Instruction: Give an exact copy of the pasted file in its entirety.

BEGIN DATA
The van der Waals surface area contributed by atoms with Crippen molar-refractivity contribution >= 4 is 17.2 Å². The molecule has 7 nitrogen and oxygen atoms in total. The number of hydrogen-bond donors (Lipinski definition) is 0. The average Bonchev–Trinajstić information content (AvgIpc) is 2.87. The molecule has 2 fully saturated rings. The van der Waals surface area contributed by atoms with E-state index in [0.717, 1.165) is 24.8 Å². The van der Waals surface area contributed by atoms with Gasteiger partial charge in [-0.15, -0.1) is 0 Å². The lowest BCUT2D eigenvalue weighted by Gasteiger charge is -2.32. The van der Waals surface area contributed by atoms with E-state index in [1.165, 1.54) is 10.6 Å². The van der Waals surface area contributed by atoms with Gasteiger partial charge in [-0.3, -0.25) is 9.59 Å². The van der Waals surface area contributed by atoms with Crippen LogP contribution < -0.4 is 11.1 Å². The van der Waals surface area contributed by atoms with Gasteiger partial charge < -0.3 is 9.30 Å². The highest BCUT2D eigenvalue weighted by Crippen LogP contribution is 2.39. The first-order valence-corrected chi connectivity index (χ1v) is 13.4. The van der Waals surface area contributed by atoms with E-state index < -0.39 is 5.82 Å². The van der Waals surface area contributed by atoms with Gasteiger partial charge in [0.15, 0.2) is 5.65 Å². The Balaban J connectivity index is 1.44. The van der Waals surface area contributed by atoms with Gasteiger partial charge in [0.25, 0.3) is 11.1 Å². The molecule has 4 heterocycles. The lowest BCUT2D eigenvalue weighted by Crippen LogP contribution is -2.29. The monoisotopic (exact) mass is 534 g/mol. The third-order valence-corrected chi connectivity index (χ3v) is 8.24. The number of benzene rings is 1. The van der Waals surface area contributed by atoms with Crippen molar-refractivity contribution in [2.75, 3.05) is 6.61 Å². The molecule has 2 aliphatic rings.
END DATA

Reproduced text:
The van der Waals surface area contributed by atoms with Crippen molar-refractivity contribution >= 4 is 17.2 Å². The molecule has 7 nitrogen and oxygen atoms in total. The number of hydrogen-bond donors (Lipinski definition) is 0. The average Bonchev–Trinajstić information content (AvgIpc) is 2.87. The molecule has 2 fully saturated rings. The van der Waals surface area contributed by atoms with E-state index in [0.717, 1.165) is 24.8 Å². The van der Waals surface area contributed by atoms with Gasteiger partial charge in [-0.15, -0.1) is 0 Å². The lowest BCUT2D eigenvalue weighted by Gasteiger charge is -2.32. The van der Waals surface area contributed by atoms with E-state index in [1.165, 1.54) is 10.6 Å². The van der Waals surface area contributed by atoms with Gasteiger partial charge in [-0.3, -0.25) is 9.59 Å². The van der Waals surface area contributed by atoms with Crippen LogP contribution < -0.4 is 11.1 Å². The van der Waals surface area contributed by atoms with Gasteiger partial charge < -0.3 is 9.30 Å². The highest BCUT2D eigenvalue weighted by Crippen LogP contribution is 2.39. The first-order valence-corrected chi connectivity index (χ1v) is 13.4. The van der Waals surface area contributed by atoms with E-state index < -0.39 is 5.82 Å². The van der Waals surface area contributed by atoms with Gasteiger partial charge in [0.15, 0.2) is 5.65 Å². The Balaban J connectivity index is 1.44. The van der Waals surface area contributed by atoms with Gasteiger partial charge in [0.25, 0.3) is 11.1 Å². The molecule has 4 heterocycles. The lowest BCUT2D eigenvalue weighted by Crippen LogP contribution is -2.29. The monoisotopic (exact) mass is 534 g/mol. The third-order valence-corrected chi connectivity index (χ3v) is 8.24. The number of benzene rings is 1. The van der Waals surface area contributed by atoms with Crippen molar-refractivity contribution in [2.75, 3.05) is 6.61 Å². The molecule has 2 aliphatic rings.